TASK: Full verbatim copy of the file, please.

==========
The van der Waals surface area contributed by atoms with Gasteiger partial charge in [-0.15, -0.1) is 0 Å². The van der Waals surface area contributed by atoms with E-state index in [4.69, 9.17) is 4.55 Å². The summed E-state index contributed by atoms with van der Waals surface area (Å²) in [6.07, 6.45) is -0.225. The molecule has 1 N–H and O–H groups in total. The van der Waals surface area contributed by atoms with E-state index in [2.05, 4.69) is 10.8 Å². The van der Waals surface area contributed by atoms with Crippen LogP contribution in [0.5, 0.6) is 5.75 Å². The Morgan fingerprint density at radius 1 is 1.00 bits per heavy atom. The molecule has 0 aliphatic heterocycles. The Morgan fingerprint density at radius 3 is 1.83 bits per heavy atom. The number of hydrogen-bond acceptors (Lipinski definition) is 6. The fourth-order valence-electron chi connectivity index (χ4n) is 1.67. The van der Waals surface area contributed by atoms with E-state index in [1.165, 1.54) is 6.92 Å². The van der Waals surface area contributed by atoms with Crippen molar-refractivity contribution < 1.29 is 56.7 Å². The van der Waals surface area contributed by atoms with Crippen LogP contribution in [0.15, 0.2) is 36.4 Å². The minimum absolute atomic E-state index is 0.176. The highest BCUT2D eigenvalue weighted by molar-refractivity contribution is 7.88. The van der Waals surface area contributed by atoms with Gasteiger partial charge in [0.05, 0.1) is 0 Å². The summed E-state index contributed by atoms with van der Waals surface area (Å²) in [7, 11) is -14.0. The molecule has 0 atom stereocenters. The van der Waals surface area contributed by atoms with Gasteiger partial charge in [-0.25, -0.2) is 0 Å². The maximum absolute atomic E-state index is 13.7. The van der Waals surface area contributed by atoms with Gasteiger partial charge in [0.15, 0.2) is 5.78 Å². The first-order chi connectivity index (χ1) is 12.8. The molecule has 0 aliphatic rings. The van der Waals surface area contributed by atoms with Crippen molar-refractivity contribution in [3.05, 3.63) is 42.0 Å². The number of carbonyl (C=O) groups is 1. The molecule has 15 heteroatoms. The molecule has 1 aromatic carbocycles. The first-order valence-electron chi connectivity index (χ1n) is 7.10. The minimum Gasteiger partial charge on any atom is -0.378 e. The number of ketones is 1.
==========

The van der Waals surface area contributed by atoms with Gasteiger partial charge in [-0.15, -0.1) is 0 Å². The van der Waals surface area contributed by atoms with E-state index in [4.69, 9.17) is 4.55 Å². The summed E-state index contributed by atoms with van der Waals surface area (Å²) in [6.07, 6.45) is -0.225. The molecule has 1 N–H and O–H groups in total. The van der Waals surface area contributed by atoms with E-state index in [2.05, 4.69) is 10.8 Å². The van der Waals surface area contributed by atoms with Crippen LogP contribution in [0.5, 0.6) is 5.75 Å². The Morgan fingerprint density at radius 1 is 1.00 bits per heavy atom. The molecule has 0 aliphatic heterocycles. The Morgan fingerprint density at radius 3 is 1.83 bits per heavy atom. The number of hydrogen-bond acceptors (Lipinski definition) is 6. The fourth-order valence-electron chi connectivity index (χ4n) is 1.67. The van der Waals surface area contributed by atoms with E-state index in [1.165, 1.54) is 6.92 Å². The van der Waals surface area contributed by atoms with Crippen molar-refractivity contribution < 1.29 is 56.7 Å². The van der Waals surface area contributed by atoms with Crippen LogP contribution in [0.15, 0.2) is 36.4 Å². The minimum absolute atomic E-state index is 0.176. The highest BCUT2D eigenvalue weighted by molar-refractivity contribution is 7.88. The van der Waals surface area contributed by atoms with Gasteiger partial charge in [0.05, 0.1) is 0 Å². The summed E-state index contributed by atoms with van der Waals surface area (Å²) in [7, 11) is -14.0. The molecule has 0 atom stereocenters. The van der Waals surface area contributed by atoms with Gasteiger partial charge in [-0.25, -0.2) is 0 Å². The maximum absolute atomic E-state index is 13.7. The van der Waals surface area contributed by atoms with Gasteiger partial charge in [0.15, 0.2) is 5.78 Å². The first-order chi connectivity index (χ1) is 12.8. The molecule has 0 aliphatic rings. The van der Waals surface area contributed by atoms with Crippen molar-refractivity contribution in [3.05, 3.63) is 42.0 Å². The number of carbonyl (C=O) groups is 1. The molecule has 15 heteroatoms. The molecule has 1 aromatic carbocycles. The first-order valence-electron chi connectivity index (χ1n) is 7.10. The minimum Gasteiger partial charge on any atom is -0.378 e. The number of ketones is 1.